Winners of the Research in Film Awards 2016
The winners were announced this evening, at a special ceremony at the home of british film, BAFTA.
Hundreds of films were submitted for the Awards in five categories. A panel of expert judges helped to decide the shortlisted films and the overall winner in each category.
Jan Dalley, Art Editor at the Financial Times and Chair of the Judging Panel, said:
"The second year of AHRC's Research in Film Awards has brought a fantastic range of powerful short documentary films of the highest quality and the judges had a really tough job to make their choices. Each of the winning films, which tell such amazing stories so well, beautifully illustrate the power of film-making as a medium to capture the importance and impact of research."
You can join the conversation about the films on twitter via #RIFA2016.
We'll be announcing details of the 2017 Research in Film Awards in the spring of next year.
The Doctoral Award
The best film by an AHRC/AHRB-funded Doctoral Student
Kieran Baxter, University of Dundee
Prize for innovation in film-making
Sue Sudbury, Bournemouth University
The Utopia Award
Imagining our future
Wonderland: the art of becoming human
Amanda Ravetz, Manchester Metropolitan University
The best film inspired by Arts and Humanities Research
AWA: Zimbabwe's Rap Queen
Best Research Film in the last Year
You Can't Move History
Pollyanna Ruiz, University of Sussex
For further press information and images please contact:
Arts and Humanities Research Council, on 07590 463751 or email firstname.lastname@example.org
Notes to editors
- The Arts and Humanities Research Council funds world-class, independent researchers in a wide range of subjects: history, archaeology, digital content, philosophy, languages, design, heritage, area studies, the creative and performing arts, and much more. This financial year the AHRC will spend approximately £98 million to fund research and postgraduate training in collaboration with a number of partners. The quality and range of research supported by this investment of public funds not only provides social and cultural benefits and contributes to the economic success of the UK but also to the culture and welfare of societies around the globe. For more information visit: www.ahrc.ac.uk or follow @ahrcpress on twitter.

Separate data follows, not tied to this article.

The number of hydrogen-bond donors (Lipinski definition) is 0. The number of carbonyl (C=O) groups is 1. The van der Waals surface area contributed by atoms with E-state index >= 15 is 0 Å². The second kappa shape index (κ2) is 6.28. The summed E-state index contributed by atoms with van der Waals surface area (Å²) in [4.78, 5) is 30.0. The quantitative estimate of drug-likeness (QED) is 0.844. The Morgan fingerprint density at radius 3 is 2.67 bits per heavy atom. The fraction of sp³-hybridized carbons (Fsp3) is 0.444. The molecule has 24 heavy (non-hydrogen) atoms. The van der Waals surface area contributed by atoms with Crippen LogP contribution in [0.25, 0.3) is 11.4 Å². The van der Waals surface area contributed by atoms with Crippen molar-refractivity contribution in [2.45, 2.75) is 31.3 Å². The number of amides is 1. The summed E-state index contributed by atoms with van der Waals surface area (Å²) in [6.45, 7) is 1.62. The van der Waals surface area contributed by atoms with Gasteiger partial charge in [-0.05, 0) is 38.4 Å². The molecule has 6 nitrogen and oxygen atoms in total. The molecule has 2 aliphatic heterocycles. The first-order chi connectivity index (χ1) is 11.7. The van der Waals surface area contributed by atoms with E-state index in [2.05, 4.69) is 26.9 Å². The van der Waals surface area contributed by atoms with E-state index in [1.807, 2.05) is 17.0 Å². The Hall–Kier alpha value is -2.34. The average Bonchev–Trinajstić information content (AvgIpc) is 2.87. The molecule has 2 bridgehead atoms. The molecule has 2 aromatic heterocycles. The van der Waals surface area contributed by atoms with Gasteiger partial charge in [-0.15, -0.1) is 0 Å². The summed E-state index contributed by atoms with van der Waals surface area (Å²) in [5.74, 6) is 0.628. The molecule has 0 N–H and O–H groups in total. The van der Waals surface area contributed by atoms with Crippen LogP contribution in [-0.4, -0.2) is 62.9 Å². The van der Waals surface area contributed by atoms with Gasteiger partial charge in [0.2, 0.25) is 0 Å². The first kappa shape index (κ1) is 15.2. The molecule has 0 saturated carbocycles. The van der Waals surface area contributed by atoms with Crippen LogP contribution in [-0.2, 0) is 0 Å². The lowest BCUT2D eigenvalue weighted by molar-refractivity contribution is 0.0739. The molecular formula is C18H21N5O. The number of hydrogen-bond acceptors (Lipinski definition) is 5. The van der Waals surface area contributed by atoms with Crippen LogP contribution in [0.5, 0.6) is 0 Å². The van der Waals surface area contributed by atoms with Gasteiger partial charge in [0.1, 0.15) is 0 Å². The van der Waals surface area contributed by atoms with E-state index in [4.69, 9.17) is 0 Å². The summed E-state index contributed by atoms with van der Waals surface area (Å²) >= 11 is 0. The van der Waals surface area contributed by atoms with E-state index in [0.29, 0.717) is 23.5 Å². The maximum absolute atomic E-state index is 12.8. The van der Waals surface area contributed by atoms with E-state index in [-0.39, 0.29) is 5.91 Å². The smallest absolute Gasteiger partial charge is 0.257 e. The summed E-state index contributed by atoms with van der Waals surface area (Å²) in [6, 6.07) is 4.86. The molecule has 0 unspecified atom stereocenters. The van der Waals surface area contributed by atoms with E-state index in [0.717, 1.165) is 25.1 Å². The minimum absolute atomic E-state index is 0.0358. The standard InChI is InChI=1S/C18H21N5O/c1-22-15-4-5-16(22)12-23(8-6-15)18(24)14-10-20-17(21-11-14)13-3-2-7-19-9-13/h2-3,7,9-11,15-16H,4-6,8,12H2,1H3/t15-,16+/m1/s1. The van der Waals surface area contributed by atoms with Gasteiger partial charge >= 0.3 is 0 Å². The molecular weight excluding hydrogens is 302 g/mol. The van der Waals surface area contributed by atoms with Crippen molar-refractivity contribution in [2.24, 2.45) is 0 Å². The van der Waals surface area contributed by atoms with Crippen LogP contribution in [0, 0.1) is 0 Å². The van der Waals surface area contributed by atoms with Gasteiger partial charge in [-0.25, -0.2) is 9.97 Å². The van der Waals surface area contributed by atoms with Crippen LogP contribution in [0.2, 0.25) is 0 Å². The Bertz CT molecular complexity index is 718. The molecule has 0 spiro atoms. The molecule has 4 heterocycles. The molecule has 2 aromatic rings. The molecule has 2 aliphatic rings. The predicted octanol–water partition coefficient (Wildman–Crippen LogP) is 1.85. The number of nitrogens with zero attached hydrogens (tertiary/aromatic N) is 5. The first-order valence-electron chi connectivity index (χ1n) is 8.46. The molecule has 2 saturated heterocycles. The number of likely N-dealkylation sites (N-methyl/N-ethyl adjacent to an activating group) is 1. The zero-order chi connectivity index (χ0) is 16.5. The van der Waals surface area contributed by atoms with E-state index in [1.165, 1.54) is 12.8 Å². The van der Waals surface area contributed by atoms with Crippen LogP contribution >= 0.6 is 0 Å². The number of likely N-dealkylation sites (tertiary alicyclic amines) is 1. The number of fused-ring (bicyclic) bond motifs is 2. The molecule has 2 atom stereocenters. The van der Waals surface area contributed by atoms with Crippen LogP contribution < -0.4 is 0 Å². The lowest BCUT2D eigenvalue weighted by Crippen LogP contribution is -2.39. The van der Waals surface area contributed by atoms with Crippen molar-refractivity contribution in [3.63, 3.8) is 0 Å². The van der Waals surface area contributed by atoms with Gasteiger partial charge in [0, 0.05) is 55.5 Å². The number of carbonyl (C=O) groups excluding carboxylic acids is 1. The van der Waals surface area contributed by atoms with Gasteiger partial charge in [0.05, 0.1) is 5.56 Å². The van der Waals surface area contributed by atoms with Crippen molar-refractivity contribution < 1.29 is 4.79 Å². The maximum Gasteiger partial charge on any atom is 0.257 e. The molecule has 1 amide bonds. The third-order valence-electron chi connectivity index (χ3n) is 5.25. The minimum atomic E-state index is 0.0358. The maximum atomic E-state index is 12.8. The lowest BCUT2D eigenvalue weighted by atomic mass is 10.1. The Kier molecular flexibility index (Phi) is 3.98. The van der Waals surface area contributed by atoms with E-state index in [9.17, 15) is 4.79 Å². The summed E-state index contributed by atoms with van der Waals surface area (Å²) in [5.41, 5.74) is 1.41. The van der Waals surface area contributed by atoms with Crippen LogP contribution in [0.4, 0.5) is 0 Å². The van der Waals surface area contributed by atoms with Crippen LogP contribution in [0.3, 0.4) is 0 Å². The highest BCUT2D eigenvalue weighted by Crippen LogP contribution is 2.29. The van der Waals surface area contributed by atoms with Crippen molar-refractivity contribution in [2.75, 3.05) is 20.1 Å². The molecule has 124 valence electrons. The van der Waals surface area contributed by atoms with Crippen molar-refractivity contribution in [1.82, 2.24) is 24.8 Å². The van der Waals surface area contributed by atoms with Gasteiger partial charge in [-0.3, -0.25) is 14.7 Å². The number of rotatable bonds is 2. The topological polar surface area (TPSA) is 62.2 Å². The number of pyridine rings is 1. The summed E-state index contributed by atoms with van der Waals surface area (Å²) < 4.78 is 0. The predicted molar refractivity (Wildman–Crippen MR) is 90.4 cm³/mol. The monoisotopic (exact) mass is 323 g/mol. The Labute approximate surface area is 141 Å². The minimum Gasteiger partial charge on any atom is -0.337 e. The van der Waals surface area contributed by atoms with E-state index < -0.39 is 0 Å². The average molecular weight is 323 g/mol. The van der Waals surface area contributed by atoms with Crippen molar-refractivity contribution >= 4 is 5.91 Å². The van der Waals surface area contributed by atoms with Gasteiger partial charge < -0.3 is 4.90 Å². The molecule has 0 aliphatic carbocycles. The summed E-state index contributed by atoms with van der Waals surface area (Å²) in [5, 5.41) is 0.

- The Judging panel consists of the following film industry and academic experts:
- Jan Dalley, Culture Editor of the Financial Times and AHRC Council member
- Danny Leigh, Writer, broadcaster and presenter
- Matthew Reisz, Times Higher Education
- Professor Tom Inns, Director of Glasgow School of Art
- Anthony Lilley, CEO, Magic Lantern Productions
- Joanna Callaghan, University of Sussex
- Professor Rajinder Dudrah, University of Birmingham
- Professor Mark Jancovich, University of East Anglia
- Professor Stella Bruzzi University of Warwick
- Professor Lucy Mazdon University of Southampton
- Dr Shohini Chaudhuri, University of Essex
- Steve Evanson, TV producer